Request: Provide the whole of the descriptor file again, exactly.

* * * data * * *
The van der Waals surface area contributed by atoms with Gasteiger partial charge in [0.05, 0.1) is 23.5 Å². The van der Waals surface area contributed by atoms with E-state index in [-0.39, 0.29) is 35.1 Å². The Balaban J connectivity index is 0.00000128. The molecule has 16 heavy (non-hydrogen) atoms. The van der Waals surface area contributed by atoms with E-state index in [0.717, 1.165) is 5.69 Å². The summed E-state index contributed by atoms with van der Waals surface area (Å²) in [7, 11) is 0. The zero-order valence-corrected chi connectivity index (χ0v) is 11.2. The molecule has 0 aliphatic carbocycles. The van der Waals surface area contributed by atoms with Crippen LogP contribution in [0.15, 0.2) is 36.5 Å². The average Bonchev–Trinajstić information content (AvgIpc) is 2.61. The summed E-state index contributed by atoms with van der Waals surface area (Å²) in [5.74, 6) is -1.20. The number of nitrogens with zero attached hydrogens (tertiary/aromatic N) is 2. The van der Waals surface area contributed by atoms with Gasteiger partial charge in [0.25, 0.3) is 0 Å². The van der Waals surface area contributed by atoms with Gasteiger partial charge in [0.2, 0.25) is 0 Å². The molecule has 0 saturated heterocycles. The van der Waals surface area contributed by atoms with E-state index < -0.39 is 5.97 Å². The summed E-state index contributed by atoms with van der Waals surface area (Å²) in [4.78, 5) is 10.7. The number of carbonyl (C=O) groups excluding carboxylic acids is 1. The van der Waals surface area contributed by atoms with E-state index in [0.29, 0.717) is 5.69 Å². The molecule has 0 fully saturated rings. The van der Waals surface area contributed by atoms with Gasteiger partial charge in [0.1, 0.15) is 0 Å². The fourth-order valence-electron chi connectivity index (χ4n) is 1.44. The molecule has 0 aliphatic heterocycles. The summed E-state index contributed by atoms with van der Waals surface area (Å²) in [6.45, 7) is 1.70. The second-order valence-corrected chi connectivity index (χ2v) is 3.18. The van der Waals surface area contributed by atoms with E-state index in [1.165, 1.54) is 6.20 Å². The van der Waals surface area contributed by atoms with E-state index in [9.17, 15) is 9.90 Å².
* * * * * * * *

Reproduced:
The van der Waals surface area contributed by atoms with Gasteiger partial charge in [0.05, 0.1) is 23.5 Å². The van der Waals surface area contributed by atoms with E-state index in [-0.39, 0.29) is 35.1 Å². The Balaban J connectivity index is 0.00000128. The molecule has 16 heavy (non-hydrogen) atoms. The van der Waals surface area contributed by atoms with E-state index in [0.717, 1.165) is 5.69 Å². The summed E-state index contributed by atoms with van der Waals surface area (Å²) in [7, 11) is 0. The zero-order valence-corrected chi connectivity index (χ0v) is 11.2. The molecule has 0 aliphatic carbocycles. The van der Waals surface area contributed by atoms with Crippen LogP contribution in [0.15, 0.2) is 36.5 Å². The average Bonchev–Trinajstić information content (AvgIpc) is 2.61. The summed E-state index contributed by atoms with van der Waals surface area (Å²) in [5.74, 6) is -1.20. The number of nitrogens with zero attached hydrogens (tertiary/aromatic N) is 2. The van der Waals surface area contributed by atoms with Gasteiger partial charge in [0.25, 0.3) is 0 Å². The van der Waals surface area contributed by atoms with Gasteiger partial charge in [0.2, 0.25) is 0 Å². The molecule has 0 saturated heterocycles. The van der Waals surface area contributed by atoms with E-state index < -0.39 is 5.97 Å². The summed E-state index contributed by atoms with van der Waals surface area (Å²) in [4.78, 5) is 10.7. The number of carbonyl (C=O) groups excluding carboxylic acids is 1. The van der Waals surface area contributed by atoms with E-state index in [0.29, 0.717) is 5.69 Å². The molecule has 0 fully saturated rings. The van der Waals surface area contributed by atoms with Gasteiger partial charge in [0.1, 0.15) is 0 Å². The fourth-order valence-electron chi connectivity index (χ4n) is 1.44. The molecule has 0 aliphatic heterocycles. The summed E-state index contributed by atoms with van der Waals surface area (Å²) in [6.45, 7) is 1.70. The second-order valence-corrected chi connectivity index (χ2v) is 3.18. The van der Waals surface area contributed by atoms with E-state index in [1.165, 1.54) is 6.20 Å². The van der Waals surface area contributed by atoms with E-state index in [9.17, 15) is 9.90 Å².